Saturday, August 22, 2009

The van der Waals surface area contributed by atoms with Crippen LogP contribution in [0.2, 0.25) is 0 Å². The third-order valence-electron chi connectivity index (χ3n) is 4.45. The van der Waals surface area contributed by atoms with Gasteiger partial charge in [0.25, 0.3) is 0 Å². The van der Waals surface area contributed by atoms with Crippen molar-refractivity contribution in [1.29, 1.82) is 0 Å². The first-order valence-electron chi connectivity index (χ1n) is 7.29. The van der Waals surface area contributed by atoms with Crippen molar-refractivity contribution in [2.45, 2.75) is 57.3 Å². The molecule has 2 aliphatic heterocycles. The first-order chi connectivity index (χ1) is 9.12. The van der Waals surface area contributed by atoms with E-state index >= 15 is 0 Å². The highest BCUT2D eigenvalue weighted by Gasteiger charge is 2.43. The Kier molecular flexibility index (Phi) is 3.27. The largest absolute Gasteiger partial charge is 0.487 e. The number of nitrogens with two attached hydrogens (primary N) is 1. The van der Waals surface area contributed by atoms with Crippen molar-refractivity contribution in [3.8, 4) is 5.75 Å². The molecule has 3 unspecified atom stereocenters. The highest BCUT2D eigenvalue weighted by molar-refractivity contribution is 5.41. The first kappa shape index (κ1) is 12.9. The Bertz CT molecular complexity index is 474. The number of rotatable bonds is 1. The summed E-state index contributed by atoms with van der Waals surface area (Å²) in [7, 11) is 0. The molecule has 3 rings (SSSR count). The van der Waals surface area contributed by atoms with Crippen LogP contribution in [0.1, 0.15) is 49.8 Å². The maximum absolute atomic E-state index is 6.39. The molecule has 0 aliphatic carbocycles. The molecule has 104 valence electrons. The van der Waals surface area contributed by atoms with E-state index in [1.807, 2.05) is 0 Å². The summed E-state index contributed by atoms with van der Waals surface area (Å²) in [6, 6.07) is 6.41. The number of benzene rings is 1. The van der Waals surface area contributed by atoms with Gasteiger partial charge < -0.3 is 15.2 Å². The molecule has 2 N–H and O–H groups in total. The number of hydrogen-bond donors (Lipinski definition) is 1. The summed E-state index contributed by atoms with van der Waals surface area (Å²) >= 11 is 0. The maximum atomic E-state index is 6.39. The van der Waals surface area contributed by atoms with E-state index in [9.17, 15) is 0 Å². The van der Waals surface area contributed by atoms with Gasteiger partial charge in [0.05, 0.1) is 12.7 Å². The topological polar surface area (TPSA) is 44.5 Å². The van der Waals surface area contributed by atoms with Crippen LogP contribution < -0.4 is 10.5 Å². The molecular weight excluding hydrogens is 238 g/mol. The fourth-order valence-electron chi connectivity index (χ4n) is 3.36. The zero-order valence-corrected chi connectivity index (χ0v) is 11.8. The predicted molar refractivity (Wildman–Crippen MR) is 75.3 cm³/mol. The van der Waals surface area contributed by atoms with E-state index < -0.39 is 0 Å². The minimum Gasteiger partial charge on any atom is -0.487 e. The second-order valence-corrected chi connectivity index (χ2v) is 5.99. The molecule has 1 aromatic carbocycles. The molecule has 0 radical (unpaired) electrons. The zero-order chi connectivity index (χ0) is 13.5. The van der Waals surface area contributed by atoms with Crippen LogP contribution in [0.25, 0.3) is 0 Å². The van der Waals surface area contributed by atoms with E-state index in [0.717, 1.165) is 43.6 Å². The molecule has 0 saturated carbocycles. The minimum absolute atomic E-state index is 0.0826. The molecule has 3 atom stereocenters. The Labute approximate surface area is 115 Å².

At long last I decided to pull out my old hand puppets to see if I can organize some performances for young children. These puppets are pretty old, some of them are probably as old as I am, or even older (poor things.) They all need some gentle cleaning and the frocks could be washed and pressed. A couple need some minor repairs, but other than that, they're ready! - probably more than I am. I finally decided the time is now, because sometime "ain't never now." I heard Sean Penn say that in one of his movies that I saw yesterday. (If you can guess which one, I'll send you a surprise!) Mine are the simple hand puppets that were used in the 17th Century that have the vinyl heads and cloth arms and frock/dress. They're easy to maneuver and I'm familiar with them, because that's what I used as a child in Germany. Then it was called the Kasperle Theater. In England it's called Punch and Judy, sort of a slapstick theater. My performances will be slapstick - without the stick. I want to spare the young children and NOT get sued. I have to tone things down here because I tell you what, the German Fairy Tales are quite scary and brutal at times. I doubt the American parents would allow their children to read most of them - they'd all have nightmares. Oh, well... other places, different traditions, right? I think it's all very interesting and I feel fortunate to have had experienced Germany and Europe vs. America. It's all good! Puppeteering actually has a very long history and has been around for centuries in one form or another. For instance, in China they used shadow puppets (the two-dimensional cut outs on a stick) and then there are string operated marionettes (I really like those a lot.) Then there are little finger puppets and the stick puppets (like the Muppets) where one hand operates its mouth and the other a stick that's connected to the puppets arm. Ventriloquists usually have a big, full sized puppet where they whole arm slips in...I'm sure there's lots more, but if you ever search on the Internet you will learn that Puppeteering is alive and well and still very much in demand. Here's a couple of websites for you to explore. Puppeteers of America International Puppetry Museum Nowadays, puppets are widely used as educational tools. They teach children to interact. Puppetry encourages children developmentally in so many ways, inspiring creativity, firing imagination and helps development of language and motor skills. So, I spent a few hours today writing a simple puppet play for one (me) that entails the use of five puppets. It's arranged in such a way that there are never more than two puppets on stage at the same time, seeing how I only have two hands. Maybe later I can have someone help me so there will be more action, but I'm just getting my feet wet again. I've got a pretty good plan and I think I will start by having a performance for the small neighborhood kids next week to get their reactions. I will use the recreation room across from where I live to make it easy on myself. I don't have a proper stage yet, but the good part about my kind of puppeteering is that it can be as simple or complicated as I want it to be. I can hang a blanket up somewhere so that I can sit behind it or build a table top cardboard stage with duct tape and colorful paints. I want to try the latter. I am planning on catering to the very young that are not yet influenced by technology and computer games, so that the actual play can be only about 30 minutes, since young children's attention span isn't very long. The best part is that my performances will be interactive. I will encourage the children to talk to the puppets, cheer, even boo and sing along. All in all, I have about 22 puppets and I'm sure that I can get them to entertain the little ones without making them cry. If there's anyone out there with puppeteering experience/knowledge, I would love to hear from you, because I've not done this for a while; however, I'm excited, enthusiastic and resourceful. I also have an imagination that won't quit and am semi-ambidextrous. Semi meaning I can write with my left hand, but only in mirror-image. (I know, that's so weird!) When I was in school, the kids used to ask me to write secret messages and then run to the bathroom mirror to read them. I can also write with both hands at the same time, only the left hand does everything in mirror. That is kind of freaky, but hey, that's me ;-) I will keep you updated of my progress!